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Serpentine Gallery

  • Art
  • Hyde Park
  • price 0 of 4
  • 4 out of 5 stars
  • Recommended
  1. © John Offenbach
    © John Offenbach
  2. Summer pavilion by Smiljan Radic 2014 - © John Offenbach
    Summer pavilion by Smiljan Radic 2014 - © John Offenbach
  3. Summer pavilion by Smiljan Radic 2014 - © John Offenbach
    Summer pavilion by Smiljan Radic 2014 - © John Offenbach
  4. Family day © Benedict Johnson
    Family day © Benedict Johnson
  5. © John Offenbach
    © John Offenbach

Time Out says

4 out of 5 stars

The secluded location to the west of the Long Water in Kensington Gardens makes this small and airy gallery for contemporary art an attractive destination. A rolling two-monthly programme of exhibitions featuring up-to-the-minute artists along with the recent opened Sackler Gallery just over the water keeps the Serpentine in the arts news, as does the annual Serpentine Pavilion: every spring an internationally renowned architect is commissioned to build a new pavilion that opens to the public between June and September. There's a good little art bookshop too, which handily stays open in between exhibitions while the gallery space itself closes.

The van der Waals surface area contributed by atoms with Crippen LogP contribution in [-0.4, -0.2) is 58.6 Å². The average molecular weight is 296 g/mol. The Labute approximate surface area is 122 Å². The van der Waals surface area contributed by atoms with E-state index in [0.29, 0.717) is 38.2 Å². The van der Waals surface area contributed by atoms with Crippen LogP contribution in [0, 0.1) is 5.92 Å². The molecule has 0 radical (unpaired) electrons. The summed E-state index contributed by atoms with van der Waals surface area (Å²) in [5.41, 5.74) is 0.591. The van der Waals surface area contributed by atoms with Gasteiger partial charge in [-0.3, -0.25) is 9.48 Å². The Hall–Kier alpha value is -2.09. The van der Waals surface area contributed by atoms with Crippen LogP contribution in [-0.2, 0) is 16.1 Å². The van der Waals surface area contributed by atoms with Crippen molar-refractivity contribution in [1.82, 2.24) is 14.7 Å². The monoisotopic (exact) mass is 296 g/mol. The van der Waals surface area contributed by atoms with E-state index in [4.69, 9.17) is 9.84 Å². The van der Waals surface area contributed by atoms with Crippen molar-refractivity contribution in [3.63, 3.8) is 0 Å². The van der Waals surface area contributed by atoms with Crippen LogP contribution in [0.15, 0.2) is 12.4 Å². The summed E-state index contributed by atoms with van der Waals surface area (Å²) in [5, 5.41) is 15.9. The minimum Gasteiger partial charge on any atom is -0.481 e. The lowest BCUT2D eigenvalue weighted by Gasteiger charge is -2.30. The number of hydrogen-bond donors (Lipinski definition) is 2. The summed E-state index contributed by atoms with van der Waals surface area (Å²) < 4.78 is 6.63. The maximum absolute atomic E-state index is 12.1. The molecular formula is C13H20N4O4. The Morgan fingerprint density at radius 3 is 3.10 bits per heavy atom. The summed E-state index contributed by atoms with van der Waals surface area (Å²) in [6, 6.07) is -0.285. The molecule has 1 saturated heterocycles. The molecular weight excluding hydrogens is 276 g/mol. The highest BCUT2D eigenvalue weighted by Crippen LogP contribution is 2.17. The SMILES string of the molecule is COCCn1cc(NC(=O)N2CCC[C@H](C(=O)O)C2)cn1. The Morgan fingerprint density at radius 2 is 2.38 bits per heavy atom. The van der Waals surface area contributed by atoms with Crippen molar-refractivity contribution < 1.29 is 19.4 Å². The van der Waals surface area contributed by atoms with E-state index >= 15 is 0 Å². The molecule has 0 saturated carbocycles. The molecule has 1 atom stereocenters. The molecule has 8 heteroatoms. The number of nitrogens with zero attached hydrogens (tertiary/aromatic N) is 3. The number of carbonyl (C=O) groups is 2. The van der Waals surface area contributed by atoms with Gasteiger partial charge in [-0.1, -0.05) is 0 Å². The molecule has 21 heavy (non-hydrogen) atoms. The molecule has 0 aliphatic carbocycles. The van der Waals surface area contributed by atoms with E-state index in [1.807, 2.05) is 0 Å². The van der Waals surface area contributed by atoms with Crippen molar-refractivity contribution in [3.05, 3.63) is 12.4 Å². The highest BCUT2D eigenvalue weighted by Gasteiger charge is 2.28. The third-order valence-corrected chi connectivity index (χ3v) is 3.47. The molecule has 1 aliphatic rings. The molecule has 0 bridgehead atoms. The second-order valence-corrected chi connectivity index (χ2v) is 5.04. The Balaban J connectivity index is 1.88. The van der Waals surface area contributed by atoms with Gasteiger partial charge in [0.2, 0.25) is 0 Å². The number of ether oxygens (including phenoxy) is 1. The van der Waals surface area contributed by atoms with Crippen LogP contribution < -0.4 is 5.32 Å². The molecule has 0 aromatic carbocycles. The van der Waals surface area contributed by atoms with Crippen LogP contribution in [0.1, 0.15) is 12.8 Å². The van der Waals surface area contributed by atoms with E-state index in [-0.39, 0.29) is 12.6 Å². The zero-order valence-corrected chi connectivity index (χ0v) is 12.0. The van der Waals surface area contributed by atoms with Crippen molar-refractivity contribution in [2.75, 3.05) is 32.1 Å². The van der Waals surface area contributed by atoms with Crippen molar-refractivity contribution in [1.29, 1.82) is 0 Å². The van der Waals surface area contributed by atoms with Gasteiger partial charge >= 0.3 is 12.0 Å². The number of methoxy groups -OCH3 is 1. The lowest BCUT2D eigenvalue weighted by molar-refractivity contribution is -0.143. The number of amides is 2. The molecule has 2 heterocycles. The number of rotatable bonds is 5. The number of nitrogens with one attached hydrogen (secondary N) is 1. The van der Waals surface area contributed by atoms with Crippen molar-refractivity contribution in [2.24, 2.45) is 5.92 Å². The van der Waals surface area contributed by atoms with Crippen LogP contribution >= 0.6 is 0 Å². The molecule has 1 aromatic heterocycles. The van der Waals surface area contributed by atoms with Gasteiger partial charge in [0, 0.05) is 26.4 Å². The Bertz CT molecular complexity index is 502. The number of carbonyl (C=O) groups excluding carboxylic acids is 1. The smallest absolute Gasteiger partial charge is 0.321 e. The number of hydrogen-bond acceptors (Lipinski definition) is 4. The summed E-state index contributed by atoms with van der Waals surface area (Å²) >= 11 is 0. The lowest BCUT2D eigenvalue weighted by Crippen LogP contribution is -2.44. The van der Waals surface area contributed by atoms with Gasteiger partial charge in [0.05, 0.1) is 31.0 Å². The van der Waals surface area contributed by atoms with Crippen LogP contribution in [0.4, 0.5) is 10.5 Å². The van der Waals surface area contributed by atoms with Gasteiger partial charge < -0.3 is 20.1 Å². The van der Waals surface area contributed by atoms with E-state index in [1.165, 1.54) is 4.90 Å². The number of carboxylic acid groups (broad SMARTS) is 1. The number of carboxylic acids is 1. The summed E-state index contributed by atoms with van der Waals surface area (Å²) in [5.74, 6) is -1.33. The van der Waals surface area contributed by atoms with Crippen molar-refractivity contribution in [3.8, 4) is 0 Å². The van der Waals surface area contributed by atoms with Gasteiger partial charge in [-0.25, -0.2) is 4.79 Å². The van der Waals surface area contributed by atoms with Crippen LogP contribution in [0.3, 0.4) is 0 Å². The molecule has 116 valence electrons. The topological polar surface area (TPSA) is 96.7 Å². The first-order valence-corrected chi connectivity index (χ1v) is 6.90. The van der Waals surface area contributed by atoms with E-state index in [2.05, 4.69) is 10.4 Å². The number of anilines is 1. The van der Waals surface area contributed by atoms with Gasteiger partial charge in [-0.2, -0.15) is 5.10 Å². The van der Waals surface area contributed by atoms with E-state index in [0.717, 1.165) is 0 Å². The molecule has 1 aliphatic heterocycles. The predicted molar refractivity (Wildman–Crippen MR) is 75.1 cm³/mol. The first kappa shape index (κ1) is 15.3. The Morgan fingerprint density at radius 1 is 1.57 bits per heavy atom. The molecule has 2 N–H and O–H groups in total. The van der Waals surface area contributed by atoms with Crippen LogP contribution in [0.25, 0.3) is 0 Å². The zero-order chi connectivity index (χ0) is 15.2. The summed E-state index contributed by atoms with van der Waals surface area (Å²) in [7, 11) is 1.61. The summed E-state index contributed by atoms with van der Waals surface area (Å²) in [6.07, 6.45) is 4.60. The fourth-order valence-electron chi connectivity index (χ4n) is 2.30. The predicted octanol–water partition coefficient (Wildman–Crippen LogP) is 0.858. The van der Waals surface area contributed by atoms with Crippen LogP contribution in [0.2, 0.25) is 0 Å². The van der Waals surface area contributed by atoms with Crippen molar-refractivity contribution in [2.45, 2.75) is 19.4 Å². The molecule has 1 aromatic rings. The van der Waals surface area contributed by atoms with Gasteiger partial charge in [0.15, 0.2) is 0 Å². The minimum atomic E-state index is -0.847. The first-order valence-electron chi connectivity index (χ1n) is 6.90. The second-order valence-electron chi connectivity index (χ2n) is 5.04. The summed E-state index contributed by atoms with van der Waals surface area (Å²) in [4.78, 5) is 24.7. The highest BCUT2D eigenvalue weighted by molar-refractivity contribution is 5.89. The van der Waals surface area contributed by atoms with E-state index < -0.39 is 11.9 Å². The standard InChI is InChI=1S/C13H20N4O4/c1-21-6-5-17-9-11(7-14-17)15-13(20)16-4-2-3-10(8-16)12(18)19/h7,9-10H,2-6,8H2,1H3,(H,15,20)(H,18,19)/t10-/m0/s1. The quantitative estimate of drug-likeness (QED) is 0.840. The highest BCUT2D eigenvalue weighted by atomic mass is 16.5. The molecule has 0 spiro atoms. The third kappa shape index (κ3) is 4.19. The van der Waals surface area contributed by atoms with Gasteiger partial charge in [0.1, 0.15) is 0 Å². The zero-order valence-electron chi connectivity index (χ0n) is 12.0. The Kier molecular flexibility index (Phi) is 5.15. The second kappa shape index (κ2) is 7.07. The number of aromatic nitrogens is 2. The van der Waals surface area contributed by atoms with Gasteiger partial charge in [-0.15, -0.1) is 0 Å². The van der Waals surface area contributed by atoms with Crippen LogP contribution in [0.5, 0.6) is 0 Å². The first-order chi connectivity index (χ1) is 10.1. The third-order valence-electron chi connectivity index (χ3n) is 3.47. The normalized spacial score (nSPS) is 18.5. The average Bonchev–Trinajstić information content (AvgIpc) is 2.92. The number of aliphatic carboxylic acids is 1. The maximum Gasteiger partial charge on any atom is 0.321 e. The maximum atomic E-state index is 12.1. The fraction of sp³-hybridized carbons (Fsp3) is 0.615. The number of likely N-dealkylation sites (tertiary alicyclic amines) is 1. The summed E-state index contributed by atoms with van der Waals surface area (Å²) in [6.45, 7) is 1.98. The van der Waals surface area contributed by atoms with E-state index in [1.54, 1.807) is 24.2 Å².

Kensington Gardens
W2 3XA
Tube: Lancaster Gate/Knightsbridge/South Kensington
Opening hours:
Daily 10am-6pm. Check website for seasonal variations
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What’s on

Georg Baselitz: Sculptures 2011-2015

Georg Baselitz, the giant of post-1960s German art, loves a gimmick. With his paintings, that’s turning them upside down to disrupt pictorial conventions. With his sculptures, the subject of this Serpentine show, it’s carving them out of a single huge piece of wood. The monumental figures on display are enormous, rough things. They’re carved with a chainsaw and chisel, covered in cuts and deep mechanical gouges. Some are long legs teetering on high heels, others are full bodies, some figures are skulls, others are couples, their arms intertwined. Loops of wood appear repeatedly, carved out of the tree and free moving but inseparable from the trunk itself.  What are they about, what do they represent? Not even Baselitz seems to know. His accompanying texts talk about rattles, cocoa whisks, train tracks, Western films, prunes. He sees the work as ‘a question’, or an extension of German philosophical traditions. That leaves it open the viewer to interpret. Are they about mortality, physicality, philosophy, the battle of man vs nature? Or are they just some faux-primitive, pompous, ugly wood carvings? A boy with his chainsaw toy who can’t stop playing with himself?  I’m in the latter camp, I don’t think they’re good sculptures, and I don’t think there are any good ideas here. But maybe I just can’t see the wood for the trees.

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